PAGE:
Sheffield & South Yorkshire

Louise Haigh: Ruptured cyst forced MP to miss Brexit votes

Louise Haigh Image copyright PA Media
Image caption Louise Haigh believes there is a "lack of education and awareness" about women's health problems

An MP has told how a painful cyst on one of her ovaries ruptured twice on separate occasions forcing her to miss two "crucial Brexit votes".

Louise Haigh, Labour MP for Sheffield Heeley, was in hospital twice with "excruciating pain" over the last year.

During a debate in Westminster Hall earlier, Ms Haigh said her experiences were "unfortunately far too common".

She said there was a "lack of education, awareness and medical research" on women's health issues.

Speaking at the parliamentary debate on endometriosis workplace support, the shadow policing minister said: "Last year during a round of crucial Brexit votes I collapsed in the opposition whips office and was taken to A&E.

"I ended up staying in St Thomas's [hospital] for almost a week, hooked up to an IV [intravenous machine] and pumped full of antibiotics and painkillers before I was eventually diagnosed with a cyst on one of my ovaries, having ruptured and caused an infection.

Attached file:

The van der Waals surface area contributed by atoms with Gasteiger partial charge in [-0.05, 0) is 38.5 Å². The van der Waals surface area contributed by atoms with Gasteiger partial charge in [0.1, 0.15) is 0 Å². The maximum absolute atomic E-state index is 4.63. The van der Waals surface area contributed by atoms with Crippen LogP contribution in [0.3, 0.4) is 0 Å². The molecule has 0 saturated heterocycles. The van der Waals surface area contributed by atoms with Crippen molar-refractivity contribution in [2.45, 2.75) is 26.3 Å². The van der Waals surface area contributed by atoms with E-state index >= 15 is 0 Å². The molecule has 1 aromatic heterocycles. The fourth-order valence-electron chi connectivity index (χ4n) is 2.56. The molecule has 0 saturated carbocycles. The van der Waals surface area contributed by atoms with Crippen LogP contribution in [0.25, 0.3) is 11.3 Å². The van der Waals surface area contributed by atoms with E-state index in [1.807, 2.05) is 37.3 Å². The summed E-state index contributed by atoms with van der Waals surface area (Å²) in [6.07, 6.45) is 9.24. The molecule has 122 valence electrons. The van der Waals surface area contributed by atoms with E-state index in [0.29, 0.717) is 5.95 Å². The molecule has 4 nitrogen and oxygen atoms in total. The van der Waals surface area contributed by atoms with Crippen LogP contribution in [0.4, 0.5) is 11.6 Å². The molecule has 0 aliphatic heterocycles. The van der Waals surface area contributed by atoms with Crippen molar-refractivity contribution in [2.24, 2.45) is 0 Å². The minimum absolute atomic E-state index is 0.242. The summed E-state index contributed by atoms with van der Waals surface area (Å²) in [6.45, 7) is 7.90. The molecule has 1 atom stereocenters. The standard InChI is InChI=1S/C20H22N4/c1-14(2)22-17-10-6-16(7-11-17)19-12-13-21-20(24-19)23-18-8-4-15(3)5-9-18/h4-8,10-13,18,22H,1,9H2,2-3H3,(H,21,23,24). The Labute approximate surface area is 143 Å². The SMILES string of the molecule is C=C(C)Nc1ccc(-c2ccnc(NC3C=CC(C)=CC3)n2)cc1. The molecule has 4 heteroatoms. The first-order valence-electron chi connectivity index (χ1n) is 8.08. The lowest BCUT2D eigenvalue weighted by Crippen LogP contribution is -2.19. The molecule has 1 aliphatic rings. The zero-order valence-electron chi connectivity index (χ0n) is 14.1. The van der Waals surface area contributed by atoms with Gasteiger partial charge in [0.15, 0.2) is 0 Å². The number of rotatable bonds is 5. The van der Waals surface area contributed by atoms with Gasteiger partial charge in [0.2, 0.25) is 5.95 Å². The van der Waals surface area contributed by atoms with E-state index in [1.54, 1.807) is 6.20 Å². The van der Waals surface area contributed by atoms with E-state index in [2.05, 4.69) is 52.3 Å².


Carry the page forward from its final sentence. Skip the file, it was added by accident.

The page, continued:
"Last week, during a similar round of crucial Brexit votes - feeling very much like groundhog day - I was back in A&E again with the same problem and in excruciating pain."

Image copyright Parliament.TV
Image caption Ms Haigh was speaking in Westminster Hall during a debate on endometriosis workplace support

Ms Haigh said she was sent home with painkillers and told "cysts rupture in women all the time", before telling the debate it took her a long time to seek treatment but was "shrugged off".

"On leaving hospital last week I cried all the way home, in part because of the pain but mostly because I was furious that I had been so instantly dismissed and that I had been told that I simply had to live with this syndrome which could cause so much pain and risk on a monthly basis."

She called for discussions on periods to be normalised, adding the lack of education and research "tells us that our pain is less important and that our fertility is irrelevant".

Minister for Women's Health Caroline Dinenage said awareness of "painful and debilitating menstrual conditions is increasing - but there is still a long way to go".

She urged clinicians and employers to help "break down the ongoing stigma" and create "supportive and flexible ways to help those living with these conditions".

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